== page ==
Best books of 2020
In 2020 reading nonfiction felt, to me, like an anchor to normalcy: reading about the big ideas and intimate dramas that were the stuff of our lives and the centre of our concerns before the pandemic reshaped our imaginations and our everyday, for month upon month upon month. Anne Boyer’s The Undying (Penguin Press, 320pp, $19.99) was among my favourites of these books – it’s an urgent and often angry account in essays of the author’s diagnosis and treatment of an aggressive form of breast cancer, and one for which the prognosis is generally poor. The essays are often poem-like, dense and allusive, and structured by resonance, image and idea, which makes them exhilarating to read; and it’s a book that interrogates our thinking about illness, treatment and health, as well as gender, work, family and love.
I loved Rebecca Giggs’s Fathoms (Scribe, 368pp, $35), a much-anticipated book about whales and the space they hold in our imaginations – and how our relationships with the natural and built worlds, as well as our changing climate, can be accounted for in their huge and mysterious bodies. Giggs, too, is a remarkably poetic writer, and the sheer beauty of this book is often staggering, as is her ability to describe complex science and ecological processes in a manner that’s vivid and engaging, and easy for a layperson to understand. It’s a book full of awe and mystery, as well as meticulous research and deep thinking, and it is wildly exciting for the possibilities it opens up for writing about climate, science and the natural world.
Finally, I read Eula Biss’s Having and Being Had (Text, 336pp, $34.99) towards the very end of this year, just after I had moved into a house, bigger and emptier than any other I’d inhabited, and with my girlfriend, rather than a ragtag group of friends and strangers, as I’d always done before. It was one of those incredibly rare and profound moments of a book finding you, as a reader, at exactly the right time. Having and Being Had is instigated by Biss’s discomfort, especially as a person long accustomed to precarity, in being able to pay for a home and its furnishings from her and her partner’s academic salaries – and it opens out from this point into a fragmentary, often emotionally contradictory examination of capitalism and consumerism (the “having” of the title), as well as drudgey, exploitative employment (the “being had”), and how all this might be reconciled to Biss’s work as an artist and a writer, something separate from these spheres, if also implicated in them. It’s heartfelt and smart, fiery and furious, and a thoroughly invigorating read.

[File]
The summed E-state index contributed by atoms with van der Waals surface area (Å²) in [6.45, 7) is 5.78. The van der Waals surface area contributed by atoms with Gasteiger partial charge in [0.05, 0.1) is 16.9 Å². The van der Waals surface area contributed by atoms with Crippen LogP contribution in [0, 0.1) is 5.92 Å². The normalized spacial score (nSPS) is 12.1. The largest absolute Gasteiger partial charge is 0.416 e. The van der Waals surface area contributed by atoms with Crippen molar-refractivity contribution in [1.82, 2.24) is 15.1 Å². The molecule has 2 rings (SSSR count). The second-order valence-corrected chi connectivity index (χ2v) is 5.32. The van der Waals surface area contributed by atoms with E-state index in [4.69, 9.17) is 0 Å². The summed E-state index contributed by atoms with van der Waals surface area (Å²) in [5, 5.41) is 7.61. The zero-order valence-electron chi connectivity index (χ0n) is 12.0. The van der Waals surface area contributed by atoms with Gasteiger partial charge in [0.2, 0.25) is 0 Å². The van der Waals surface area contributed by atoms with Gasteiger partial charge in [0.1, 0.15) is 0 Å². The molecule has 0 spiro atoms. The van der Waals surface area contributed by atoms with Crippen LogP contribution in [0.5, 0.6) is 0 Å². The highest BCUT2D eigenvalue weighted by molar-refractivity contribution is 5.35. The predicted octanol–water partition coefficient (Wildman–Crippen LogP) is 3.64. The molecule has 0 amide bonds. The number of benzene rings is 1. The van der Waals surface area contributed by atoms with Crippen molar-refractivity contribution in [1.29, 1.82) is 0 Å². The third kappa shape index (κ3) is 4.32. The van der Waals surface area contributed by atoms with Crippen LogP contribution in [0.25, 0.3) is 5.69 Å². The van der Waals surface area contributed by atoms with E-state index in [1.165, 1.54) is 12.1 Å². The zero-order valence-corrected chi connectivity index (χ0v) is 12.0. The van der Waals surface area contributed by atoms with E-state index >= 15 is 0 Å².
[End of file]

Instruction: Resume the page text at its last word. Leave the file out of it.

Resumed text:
An honorable mention here too for Ellena Savage’s Blueberries, which is thrilling for its zest and energy, the cheek and playfulness it brings to the essay form – it was one of those books that made me want to sit down and write.
Best new talents
Katerina Bryant, Hysteria
Kylie Maslen, Show Me Where It Hurts
These essayists both debuted collections this year that discuss the experience of chronic illness and the way it can reshape a life, writing with great intelligence, heart and humour.
I don’t believe in guilty pleasures; more accurately, I refuse to feel guilty for any of my pleasures. That said, by far the strangest of my pleasures this year was reading piles of pandemic fiction – and as such I recommend Sigrid Nunez’s Salvation City, William Maxwell’s They Came Like Swallows, Meg Mundell’s The Trespassers and Laura Jean McKay’s The Animals in That Country.
Mangoes are overrated. Books are not.
Craig Silvey, Honeybee
I have a lot of time for Silvey as a writer, but was so disheartened to see him using a trans character’s identity as a plot point in his new novel, and by the disingenuous way his publisher and publicity team handled the difficult conversations they knew that this would cause.
This article was first published in the print edition of The Saturday Paper on December 19, 2020 as "Best books of 2020 #1".
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